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Server's down: How do I find out what's wrong?

By Kyle Rankin
January 28, 2013 05:55 AM ET

Can I route to the remote host?

After you have ruled out DNS issues and see that web1 is resolved into its IP, you must test whether you can route to the remote host. Assuming ICMP is enabled on your network, one quick test might be to ping web1. If you can ping the host, you know your packets are being routed there and you can move to the next section, Is the remote port open? If you can't ping web1, try to identify another host on that network and see if you can ping it. If you can, then it's possible web1 is down or blocking your requests, so move to the next section. If you can't ping any hosts on the remote network, packets aren't being routed correctly. One of the best tools to test routing issues is traceroute. Once you provide traceroute with a host, it will test each hop between you and the host. For example, a successful traceroute between dev1 and web1 would look like this:

$ traceroute
traceroute to (, 30 hops max, 40 byte packets
1 ( 5.432 ms 5.206 ms 5.472 ms
2 web1 ( 8.039 ms 8.348 ms 8.643 ms

Here you can see that packets go from dev1 to its gateway (, and then the next hop is web1. This means it's likely that is the gateway for both subnets. On your network you might see a slightly different output if there are more routers between you and your host. If you can't ping web1, your output would look more like the following:

$ traceroute
traceroute to (, 30 hops max, 40 byte packets
1 ( 5.432 ms 5.206 ms 5.472 ms
2 * * *
3 * * *

Once you start seeing asterisks in your output, you know that the problem is on your gateway. You will need to go to that router and investigate why it can't route packets between the two networks. Instead you might see something more like

$ traceroute
traceroute to (, 30 hops max, 40 byte packets
1 ( 5.432 ms 5.206 ms 5.472 ms
1 ( 3006.477 ms !H 3006.779 ms !H 3007.072 ms

In this case, you know that the ping timed out at the gateway, so the host is likely down or inaccessible even from the same subnet. At this point, if you haven't tried to access web1 from a machine on the same subnet as web1, try pings and other tests now.

Note: If you have one of those annoying networks that block ICMP, don't worry, you can still troubleshoot routing issues. You just need to install the tcptraceroute package (sudo apt-get install tcptraceroute), then run the same commands as for traceroute, only substitute tcptraceroute for traceroute.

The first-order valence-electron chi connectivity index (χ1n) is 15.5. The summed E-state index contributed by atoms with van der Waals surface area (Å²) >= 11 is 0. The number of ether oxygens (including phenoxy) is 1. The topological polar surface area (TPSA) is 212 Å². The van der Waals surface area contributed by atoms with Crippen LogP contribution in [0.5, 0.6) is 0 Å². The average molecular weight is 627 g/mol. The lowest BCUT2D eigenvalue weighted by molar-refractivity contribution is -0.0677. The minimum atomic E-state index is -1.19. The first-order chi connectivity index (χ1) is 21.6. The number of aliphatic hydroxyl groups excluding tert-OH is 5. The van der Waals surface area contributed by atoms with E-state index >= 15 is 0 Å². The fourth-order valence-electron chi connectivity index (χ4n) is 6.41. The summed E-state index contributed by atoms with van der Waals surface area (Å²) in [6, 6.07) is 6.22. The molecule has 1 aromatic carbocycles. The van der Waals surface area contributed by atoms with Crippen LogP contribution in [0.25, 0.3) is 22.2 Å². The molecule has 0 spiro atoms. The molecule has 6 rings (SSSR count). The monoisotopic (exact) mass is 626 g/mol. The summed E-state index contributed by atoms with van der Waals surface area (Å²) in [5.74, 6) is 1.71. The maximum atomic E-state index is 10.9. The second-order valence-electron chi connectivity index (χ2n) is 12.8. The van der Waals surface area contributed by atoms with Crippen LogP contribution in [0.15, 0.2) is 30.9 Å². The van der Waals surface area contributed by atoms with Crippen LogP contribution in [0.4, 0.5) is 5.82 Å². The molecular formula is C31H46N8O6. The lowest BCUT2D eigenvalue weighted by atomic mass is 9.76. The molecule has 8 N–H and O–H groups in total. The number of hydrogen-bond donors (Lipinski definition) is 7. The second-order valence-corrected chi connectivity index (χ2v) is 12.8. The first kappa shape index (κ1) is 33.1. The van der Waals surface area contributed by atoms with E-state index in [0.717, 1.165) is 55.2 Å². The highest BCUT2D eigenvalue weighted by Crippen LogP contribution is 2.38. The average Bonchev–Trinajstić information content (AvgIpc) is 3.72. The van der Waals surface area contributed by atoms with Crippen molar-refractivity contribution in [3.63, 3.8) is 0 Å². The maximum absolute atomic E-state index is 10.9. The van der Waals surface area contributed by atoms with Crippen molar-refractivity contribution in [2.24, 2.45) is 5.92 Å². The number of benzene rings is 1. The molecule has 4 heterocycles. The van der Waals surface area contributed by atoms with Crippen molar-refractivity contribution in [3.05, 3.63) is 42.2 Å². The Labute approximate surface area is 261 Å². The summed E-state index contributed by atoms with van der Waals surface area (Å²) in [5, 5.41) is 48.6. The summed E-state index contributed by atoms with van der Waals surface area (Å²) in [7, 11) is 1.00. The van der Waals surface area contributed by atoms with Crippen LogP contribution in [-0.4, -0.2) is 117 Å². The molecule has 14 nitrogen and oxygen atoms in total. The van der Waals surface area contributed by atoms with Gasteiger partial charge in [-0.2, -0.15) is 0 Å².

Is the remote port open?

So you can route to the machine but you still can't access the web server on port 80. The next test is to see whether the port is even open. There are a number of different ways to do this. For one, you could try telnet:

$ telnet 80
telnet: Unable to connect to remote host: Connection refused

If you see Connection refused, then either the port is down (likely Apache isn't running on the remote host or isn't listening on that port) or the firewall is blocking your access. If telnet can connect, then, well, you don't have a networking problem at all. If the web service isn't working the way you suspected, you need to investigate your Apache configuration on web1. (Troubleshooting web server issues is covered elsewhere in the book).

Instead of telnet, I prefer to use nmap to test ports because it can often detect firewalls. If nmap isn't installed, use your package manager to install the nmap package. To test web1, type the following:

$ nmap -p 80
Starting Nmap 4.62 ( ) at 2009-02-05 18:49 PST
Interesting ports on web1 (
80/tcp filtered http

Aha! nmap is smart enough that it can often tell the difference between a closed port that is truly closed and a closed port behind a firewall. Normally when a port is actually down, nmap will report it as closed. Here it reported it as filtered. What this tells us is that some firewall is in the way and is dropping the packets to the floor. This means you need to investigate any firewall rules on the gateway ( and on web1 itself to see if port 80 is being blocked.

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